The Alliance for Affordable Internet has attributed the drop in Information and Communication Technology’s contribution to Nigeria’s Gross Domestic Product (GDP) to lower demand for Telecom services in Q1 and Q2 of 2021.
This was disclosed by the National Coordinator, Alliance for Affordable Internet, Olusola Teniola, in an exclusive interview with the Punch.
According to him, when year-on-year, ICT contribution vis-à-vis telecoms, information services, broadcasting is compared, it will be observed that the COVID-19 impact on society in 2020 demonstrated a big demand for telecom services in particular.
He said, “This came to the peak towards the end of 2020, which demonstrated the fact that there was a huge pent-up demand.
“However, now in Q1 and Q2 of 2021, we have noticed a gradual tapering off and a decline in between what was recorded in 2020 and the reasons are obvious. We had at the tail end of 2020, a SIM card policy that was enforced, which now monetarily is impacting both the Q1 and Q2 numbers of ICT contributions to the GDP.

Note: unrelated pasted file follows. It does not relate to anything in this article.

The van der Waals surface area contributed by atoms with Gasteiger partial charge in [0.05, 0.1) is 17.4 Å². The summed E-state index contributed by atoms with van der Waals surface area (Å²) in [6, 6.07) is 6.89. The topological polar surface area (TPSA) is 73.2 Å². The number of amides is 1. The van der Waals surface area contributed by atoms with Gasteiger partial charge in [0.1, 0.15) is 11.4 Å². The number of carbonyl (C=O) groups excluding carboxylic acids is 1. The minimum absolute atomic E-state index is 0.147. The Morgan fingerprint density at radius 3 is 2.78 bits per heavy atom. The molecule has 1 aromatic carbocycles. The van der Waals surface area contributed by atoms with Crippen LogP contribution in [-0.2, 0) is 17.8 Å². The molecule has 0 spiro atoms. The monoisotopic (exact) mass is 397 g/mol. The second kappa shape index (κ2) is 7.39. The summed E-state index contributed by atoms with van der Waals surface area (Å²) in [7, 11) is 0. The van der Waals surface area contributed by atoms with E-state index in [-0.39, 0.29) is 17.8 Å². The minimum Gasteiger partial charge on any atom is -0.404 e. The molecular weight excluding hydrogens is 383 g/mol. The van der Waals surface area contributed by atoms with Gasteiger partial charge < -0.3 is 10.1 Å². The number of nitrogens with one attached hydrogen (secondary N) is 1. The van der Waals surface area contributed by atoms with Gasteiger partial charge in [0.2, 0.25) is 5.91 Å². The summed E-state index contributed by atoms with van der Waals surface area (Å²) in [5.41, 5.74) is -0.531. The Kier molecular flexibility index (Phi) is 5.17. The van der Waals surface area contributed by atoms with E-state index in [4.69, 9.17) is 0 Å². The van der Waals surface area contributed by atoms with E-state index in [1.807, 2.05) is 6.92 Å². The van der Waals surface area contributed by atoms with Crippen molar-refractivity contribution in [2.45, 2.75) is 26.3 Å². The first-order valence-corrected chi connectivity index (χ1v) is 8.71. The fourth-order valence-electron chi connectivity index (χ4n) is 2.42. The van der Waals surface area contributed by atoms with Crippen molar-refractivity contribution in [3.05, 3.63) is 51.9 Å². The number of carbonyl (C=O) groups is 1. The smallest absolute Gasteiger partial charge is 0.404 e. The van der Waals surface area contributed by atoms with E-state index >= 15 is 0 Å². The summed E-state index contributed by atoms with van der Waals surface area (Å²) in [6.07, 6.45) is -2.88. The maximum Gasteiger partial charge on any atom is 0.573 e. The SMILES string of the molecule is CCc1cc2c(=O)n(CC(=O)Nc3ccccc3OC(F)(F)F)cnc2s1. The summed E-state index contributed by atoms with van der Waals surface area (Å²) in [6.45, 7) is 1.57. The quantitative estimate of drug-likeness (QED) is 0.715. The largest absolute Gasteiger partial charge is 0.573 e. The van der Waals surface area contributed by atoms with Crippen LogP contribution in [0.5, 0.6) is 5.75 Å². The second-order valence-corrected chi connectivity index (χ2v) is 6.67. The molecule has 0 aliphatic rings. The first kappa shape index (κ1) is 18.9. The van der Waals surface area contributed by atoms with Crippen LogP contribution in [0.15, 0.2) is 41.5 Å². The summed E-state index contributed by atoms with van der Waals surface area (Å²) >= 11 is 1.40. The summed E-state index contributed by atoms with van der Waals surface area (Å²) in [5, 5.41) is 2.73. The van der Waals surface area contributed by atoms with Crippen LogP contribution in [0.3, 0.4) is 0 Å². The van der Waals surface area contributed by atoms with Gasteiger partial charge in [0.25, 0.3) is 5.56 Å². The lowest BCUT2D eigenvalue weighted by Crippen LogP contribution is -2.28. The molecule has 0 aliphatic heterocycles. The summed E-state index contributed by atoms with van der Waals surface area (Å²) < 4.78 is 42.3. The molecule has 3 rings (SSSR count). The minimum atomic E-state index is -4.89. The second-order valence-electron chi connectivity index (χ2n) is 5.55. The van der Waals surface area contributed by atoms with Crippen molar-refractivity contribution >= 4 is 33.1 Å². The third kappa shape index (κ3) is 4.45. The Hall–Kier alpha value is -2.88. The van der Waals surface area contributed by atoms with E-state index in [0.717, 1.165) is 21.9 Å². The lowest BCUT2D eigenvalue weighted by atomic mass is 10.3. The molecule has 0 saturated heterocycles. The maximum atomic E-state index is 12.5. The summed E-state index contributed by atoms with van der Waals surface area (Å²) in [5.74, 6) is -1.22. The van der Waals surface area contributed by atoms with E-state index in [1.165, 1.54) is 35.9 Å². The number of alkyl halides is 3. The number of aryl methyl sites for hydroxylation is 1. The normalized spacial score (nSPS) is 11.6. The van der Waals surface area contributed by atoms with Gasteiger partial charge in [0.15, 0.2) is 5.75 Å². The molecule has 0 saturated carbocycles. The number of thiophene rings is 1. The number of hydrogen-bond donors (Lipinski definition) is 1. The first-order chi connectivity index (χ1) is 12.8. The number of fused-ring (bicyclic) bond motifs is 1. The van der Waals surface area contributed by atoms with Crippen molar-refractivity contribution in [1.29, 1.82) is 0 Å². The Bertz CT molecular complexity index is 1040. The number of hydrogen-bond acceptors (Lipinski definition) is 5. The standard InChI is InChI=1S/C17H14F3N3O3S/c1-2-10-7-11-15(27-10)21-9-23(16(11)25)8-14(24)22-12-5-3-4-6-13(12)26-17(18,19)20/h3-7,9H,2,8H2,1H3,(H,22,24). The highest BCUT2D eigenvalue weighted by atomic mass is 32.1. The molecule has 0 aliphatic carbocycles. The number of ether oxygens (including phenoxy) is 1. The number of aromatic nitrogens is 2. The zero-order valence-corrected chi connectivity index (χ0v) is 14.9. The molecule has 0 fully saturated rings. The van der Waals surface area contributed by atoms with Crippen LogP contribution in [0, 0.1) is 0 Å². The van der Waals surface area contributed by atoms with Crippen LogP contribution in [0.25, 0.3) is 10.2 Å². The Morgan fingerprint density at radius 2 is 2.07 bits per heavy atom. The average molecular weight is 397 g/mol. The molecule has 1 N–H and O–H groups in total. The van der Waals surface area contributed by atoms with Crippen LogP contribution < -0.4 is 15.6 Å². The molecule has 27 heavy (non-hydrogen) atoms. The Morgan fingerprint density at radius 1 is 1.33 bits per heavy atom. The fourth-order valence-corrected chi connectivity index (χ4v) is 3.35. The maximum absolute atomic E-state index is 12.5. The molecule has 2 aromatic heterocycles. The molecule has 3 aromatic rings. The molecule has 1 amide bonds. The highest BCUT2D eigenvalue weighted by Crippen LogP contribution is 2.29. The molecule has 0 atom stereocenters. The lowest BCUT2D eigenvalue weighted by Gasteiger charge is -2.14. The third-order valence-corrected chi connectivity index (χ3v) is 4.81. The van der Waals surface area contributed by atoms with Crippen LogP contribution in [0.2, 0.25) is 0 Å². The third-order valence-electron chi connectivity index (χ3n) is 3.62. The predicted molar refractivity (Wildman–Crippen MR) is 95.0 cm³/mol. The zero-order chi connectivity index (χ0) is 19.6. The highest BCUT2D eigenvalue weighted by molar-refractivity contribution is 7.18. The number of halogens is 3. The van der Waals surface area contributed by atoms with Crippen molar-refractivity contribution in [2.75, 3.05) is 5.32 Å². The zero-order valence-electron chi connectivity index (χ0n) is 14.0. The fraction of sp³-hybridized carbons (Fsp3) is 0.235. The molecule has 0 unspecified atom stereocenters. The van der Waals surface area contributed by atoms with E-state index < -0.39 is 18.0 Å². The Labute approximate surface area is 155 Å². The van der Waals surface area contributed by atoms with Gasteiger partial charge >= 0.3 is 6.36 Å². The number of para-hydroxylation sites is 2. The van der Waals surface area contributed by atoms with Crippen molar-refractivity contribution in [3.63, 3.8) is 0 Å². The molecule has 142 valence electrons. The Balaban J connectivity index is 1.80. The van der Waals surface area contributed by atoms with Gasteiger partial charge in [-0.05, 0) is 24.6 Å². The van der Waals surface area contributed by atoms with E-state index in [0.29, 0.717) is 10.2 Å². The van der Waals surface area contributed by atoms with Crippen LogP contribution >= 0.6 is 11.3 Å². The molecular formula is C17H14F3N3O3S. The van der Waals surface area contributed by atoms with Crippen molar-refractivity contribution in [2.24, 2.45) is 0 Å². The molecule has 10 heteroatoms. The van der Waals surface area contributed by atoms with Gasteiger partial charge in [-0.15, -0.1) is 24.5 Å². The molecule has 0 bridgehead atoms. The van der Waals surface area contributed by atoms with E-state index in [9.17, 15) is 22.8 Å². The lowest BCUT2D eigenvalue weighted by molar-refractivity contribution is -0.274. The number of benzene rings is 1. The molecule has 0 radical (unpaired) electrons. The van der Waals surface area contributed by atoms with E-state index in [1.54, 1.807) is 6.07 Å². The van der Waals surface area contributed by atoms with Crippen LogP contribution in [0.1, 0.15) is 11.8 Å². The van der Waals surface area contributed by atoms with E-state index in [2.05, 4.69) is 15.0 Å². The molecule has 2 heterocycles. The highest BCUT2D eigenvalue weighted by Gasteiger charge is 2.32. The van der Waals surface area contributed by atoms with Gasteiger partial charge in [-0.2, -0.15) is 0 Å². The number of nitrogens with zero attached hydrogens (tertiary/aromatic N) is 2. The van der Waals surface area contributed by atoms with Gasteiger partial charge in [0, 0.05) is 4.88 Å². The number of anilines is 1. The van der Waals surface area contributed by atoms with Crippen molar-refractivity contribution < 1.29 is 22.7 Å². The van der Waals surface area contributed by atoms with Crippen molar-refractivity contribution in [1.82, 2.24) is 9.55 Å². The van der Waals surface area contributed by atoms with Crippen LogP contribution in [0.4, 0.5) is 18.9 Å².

“In fact, what it has demonstrated is a downward trend from the end of the last quarter in 2020, Q1, and now Q2. When you see Q1 of 2021 to Q2 of 2021, there is a decline. This will also be reflected in Q3 simply because the disconnect and inability of people to register in the Q4 2020 numbers is now coming through, and it is indicated in Q1 and Q2 numbers.
“And we predict that there would be a slash in industry revenue going to Q3 of this year. This is predicted because of the impact of the SIM card policy regulation on the industry.”
He added that the alternate reason is that during the COVID-19 period, “we had not felt the full impact of the pressure of consumer spending on the Consumer Purchasing Index. The power of the consumer to spend is now impacted due to the fact that their inability to retain jobs has affected their household incomes.
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“So, if you are in a position where you’ve not had a job for a year or six months, at first there is a decision to choose between whether you are going to spend on telecom services or on food. It is becoming quite a strong argument for you to now prioritise food item purchases rather than spending on data.”
Capital importation into the telecom industry
Teniola explained that the Capital importation into the telecom industry fell in Q2 2021 to what might be considered the lowest seen in a while, Why was this so especially in light of expected 5G investments?
“Capital importation is reflective of the grand CAPEX that any operator is planning.
“Generally, FDI has trended down by about 70% year-on-year in the industry in the last four years,” he added.